Mistakes are our essence

Steven Genack, | updated: 06:30

Judaism Steven Genack
Steven Genack
INN:SG

If you need a literal awakening for the High Holydays, then just pay heed to the beginning of last week's parsha, “Atem nitzavim hayom kulchem lifnei Hashem Elokeichem – All of you are standing, this day, before the Lord, your G-d.” Then investigate the haftarah where it says (Isaiah 63:8), “For He said, ‘Surely they are my people, children who will not deal falsely;’ and He became their Savior in all their distress.” This verse clearly indicates that we are G-d’s children. 

Thus, two seminal concepts are established, true we are standing in front of a mighty and exalted King, but we are also His children. A father always has mercy on his children no matter their predicament. 

Furthermore, there are two more reasons to feel comfort when approaching this awesome day. 

One reason involves investigating the "Source” of the world and the other the “source” of our composition.

Rav Soleveitchik zt"l puts forth a phenomenal idea that should help us understand that G-d Himself, the Source of everything was the “Creator” of mistakes. The Midrash (Breishis Rabbah 3:7) notes that G-d created and destroyed many worlds before creating the permanent one that we now live in. Rav Soleveitchik explains that G-d was setting the precedent for man that failure is a natural process and a process that will now be a reality in this world. Through trial and error G-d opened up the reality and tolerance for lapses. This should give us a feeling of comfort when facing the Creator himself when acknowledging our shortcomings

A second reason can be offered based on an insight by Rav Goldwicht, shlitarosh yeshiva of Yeshiva University. He explains beautifully that if you look to the "source" of man's composition, you find "dust." Man was created out of dust. We know the earth (dust) disobeyed G-d's command, for G-d instructed the ground to create a tree that tastes like the fruit it bears yet the earth disobeyed and formed a tree that had no taste. (Rav Kook zt”l explains that the ground felt that the tree was a mere extension to reach the fruit, representative of the journey of life which it viewed as a bitter process, but the ground was mistaken for the journey towards the result [fruit], though grueling, is just as purposeful and viewed as equally as sweet in G-d’s eyes). Therefore, G-d should understand our inclination towards sin, as we are composed of dust, an element that rebelled against Him.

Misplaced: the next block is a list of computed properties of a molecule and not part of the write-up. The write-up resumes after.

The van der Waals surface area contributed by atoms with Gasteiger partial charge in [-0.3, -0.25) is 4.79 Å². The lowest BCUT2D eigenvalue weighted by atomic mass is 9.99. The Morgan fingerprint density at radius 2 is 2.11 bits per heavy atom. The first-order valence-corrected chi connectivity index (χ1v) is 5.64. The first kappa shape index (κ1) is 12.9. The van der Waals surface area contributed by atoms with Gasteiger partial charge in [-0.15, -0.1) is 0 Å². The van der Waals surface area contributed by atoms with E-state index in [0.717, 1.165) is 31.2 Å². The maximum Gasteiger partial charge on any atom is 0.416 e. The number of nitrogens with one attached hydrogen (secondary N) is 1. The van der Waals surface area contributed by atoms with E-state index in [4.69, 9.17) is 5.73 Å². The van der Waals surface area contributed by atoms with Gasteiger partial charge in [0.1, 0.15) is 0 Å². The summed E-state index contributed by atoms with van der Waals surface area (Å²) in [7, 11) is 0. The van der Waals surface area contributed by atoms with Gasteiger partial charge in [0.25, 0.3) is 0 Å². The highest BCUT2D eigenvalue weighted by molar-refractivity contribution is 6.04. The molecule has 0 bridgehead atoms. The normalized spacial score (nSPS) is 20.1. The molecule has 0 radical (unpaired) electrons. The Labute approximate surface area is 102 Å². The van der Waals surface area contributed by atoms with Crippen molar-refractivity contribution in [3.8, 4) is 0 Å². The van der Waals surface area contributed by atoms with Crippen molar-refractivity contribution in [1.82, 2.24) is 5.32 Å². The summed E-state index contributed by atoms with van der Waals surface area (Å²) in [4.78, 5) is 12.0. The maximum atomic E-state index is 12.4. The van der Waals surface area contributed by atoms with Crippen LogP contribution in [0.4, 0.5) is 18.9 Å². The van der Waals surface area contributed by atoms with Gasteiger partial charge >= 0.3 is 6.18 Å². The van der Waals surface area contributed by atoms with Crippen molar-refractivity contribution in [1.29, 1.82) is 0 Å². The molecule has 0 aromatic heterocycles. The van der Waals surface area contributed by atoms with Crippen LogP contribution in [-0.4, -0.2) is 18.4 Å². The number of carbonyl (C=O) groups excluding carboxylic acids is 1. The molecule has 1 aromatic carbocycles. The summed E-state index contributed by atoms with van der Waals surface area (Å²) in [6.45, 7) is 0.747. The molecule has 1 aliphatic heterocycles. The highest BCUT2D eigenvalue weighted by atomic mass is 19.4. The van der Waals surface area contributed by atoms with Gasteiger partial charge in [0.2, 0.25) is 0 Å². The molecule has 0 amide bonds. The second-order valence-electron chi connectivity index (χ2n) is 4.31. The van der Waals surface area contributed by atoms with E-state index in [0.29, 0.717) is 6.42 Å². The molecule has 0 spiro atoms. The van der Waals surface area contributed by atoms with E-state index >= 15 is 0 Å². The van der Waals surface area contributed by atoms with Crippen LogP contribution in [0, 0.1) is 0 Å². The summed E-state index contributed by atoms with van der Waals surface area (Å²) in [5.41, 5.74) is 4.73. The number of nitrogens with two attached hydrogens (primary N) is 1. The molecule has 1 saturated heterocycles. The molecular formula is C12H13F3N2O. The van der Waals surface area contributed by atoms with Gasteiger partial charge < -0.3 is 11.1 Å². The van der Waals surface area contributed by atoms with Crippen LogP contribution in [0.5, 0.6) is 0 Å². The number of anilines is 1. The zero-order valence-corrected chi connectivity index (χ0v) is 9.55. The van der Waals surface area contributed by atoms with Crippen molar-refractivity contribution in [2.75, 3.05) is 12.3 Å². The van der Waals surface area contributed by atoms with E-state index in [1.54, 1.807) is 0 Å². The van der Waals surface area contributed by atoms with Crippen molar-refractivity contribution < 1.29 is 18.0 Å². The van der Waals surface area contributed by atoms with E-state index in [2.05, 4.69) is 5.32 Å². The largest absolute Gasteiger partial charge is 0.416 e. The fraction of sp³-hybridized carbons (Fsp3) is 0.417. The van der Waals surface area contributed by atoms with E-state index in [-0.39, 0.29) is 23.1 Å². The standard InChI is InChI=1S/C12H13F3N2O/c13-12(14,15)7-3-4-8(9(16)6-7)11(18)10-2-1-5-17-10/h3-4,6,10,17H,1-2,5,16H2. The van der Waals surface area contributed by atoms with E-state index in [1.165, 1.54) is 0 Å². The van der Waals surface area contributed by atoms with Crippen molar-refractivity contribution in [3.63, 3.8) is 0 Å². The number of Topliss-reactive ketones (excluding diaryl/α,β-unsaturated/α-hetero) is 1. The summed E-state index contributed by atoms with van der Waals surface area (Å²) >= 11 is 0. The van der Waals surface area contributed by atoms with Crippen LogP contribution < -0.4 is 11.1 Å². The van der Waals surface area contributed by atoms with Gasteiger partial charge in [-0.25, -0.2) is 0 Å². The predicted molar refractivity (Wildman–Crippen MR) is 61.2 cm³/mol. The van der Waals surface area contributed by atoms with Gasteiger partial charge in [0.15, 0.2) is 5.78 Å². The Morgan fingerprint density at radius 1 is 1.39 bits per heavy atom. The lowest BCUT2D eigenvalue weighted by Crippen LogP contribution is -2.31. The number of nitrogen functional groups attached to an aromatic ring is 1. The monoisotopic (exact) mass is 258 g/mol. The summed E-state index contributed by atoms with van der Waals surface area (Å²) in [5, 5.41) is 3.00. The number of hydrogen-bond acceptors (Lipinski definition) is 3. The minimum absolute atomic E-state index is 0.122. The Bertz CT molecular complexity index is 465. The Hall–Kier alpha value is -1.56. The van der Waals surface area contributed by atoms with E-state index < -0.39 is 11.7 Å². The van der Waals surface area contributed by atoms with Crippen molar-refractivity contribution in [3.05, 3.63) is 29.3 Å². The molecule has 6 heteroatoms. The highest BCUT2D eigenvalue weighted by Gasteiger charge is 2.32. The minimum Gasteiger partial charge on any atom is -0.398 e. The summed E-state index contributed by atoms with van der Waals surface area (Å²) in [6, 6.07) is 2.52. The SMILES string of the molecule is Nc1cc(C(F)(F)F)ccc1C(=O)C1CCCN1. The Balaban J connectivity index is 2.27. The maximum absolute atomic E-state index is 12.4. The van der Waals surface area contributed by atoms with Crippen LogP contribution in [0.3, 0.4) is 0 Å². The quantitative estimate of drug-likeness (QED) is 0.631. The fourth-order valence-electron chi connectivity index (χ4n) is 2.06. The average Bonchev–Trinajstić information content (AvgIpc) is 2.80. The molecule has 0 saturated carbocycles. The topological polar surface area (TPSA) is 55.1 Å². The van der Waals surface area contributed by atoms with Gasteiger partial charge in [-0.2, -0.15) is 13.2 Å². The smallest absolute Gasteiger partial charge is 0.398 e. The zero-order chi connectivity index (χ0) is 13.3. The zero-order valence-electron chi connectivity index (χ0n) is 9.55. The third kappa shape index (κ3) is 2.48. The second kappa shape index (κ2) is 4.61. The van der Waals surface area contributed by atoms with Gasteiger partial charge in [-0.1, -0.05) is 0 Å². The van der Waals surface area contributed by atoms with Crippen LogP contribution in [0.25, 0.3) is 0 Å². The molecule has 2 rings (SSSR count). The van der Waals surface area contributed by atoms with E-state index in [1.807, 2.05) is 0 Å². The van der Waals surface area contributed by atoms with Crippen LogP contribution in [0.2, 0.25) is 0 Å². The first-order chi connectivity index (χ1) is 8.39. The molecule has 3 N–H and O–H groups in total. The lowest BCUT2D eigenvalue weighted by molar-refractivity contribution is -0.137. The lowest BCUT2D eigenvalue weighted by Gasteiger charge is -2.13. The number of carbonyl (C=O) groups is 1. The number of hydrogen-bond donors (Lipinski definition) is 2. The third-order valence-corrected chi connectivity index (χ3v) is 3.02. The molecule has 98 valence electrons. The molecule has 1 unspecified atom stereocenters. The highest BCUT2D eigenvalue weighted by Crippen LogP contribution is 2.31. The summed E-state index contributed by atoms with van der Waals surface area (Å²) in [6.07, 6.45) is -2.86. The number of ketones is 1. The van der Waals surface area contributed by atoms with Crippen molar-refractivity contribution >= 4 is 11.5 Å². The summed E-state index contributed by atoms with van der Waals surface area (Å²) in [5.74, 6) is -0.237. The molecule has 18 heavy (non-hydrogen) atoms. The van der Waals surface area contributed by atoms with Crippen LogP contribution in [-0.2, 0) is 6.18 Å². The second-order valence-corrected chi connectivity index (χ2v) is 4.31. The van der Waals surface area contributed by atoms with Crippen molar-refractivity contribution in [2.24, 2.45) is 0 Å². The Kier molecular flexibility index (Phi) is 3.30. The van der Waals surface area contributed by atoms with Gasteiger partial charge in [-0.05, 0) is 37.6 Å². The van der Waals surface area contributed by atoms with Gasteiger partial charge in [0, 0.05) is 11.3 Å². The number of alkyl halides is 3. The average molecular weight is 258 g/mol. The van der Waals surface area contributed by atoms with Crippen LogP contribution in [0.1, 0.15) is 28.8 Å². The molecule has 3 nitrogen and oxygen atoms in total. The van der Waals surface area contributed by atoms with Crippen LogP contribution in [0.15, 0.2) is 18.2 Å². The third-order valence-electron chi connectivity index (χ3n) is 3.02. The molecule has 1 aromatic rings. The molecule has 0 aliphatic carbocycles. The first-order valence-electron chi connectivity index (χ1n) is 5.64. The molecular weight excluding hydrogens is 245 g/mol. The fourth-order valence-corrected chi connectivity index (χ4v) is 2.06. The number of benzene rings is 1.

I believe this explains the verse we say in tachanun (Psalm 103:14), “For He knows how we are formed, He remembers that we are dust.” In essence, we're telling G-d to look at the dust we are composed of as the reason for our fallacies and not our inherent actions.

By investigating the “Source” of the world and the “source” of our composition (which disobeyed G-d in failing to realize the journey is just as important as the results, affirming that mistakes themselves are valuable), and knowing we are G-d’s children, we can approach a day of trembling with some kind of comfort knowing that mistakes were already born into this world before our existence, thus giving us an opening to ask for mercy.





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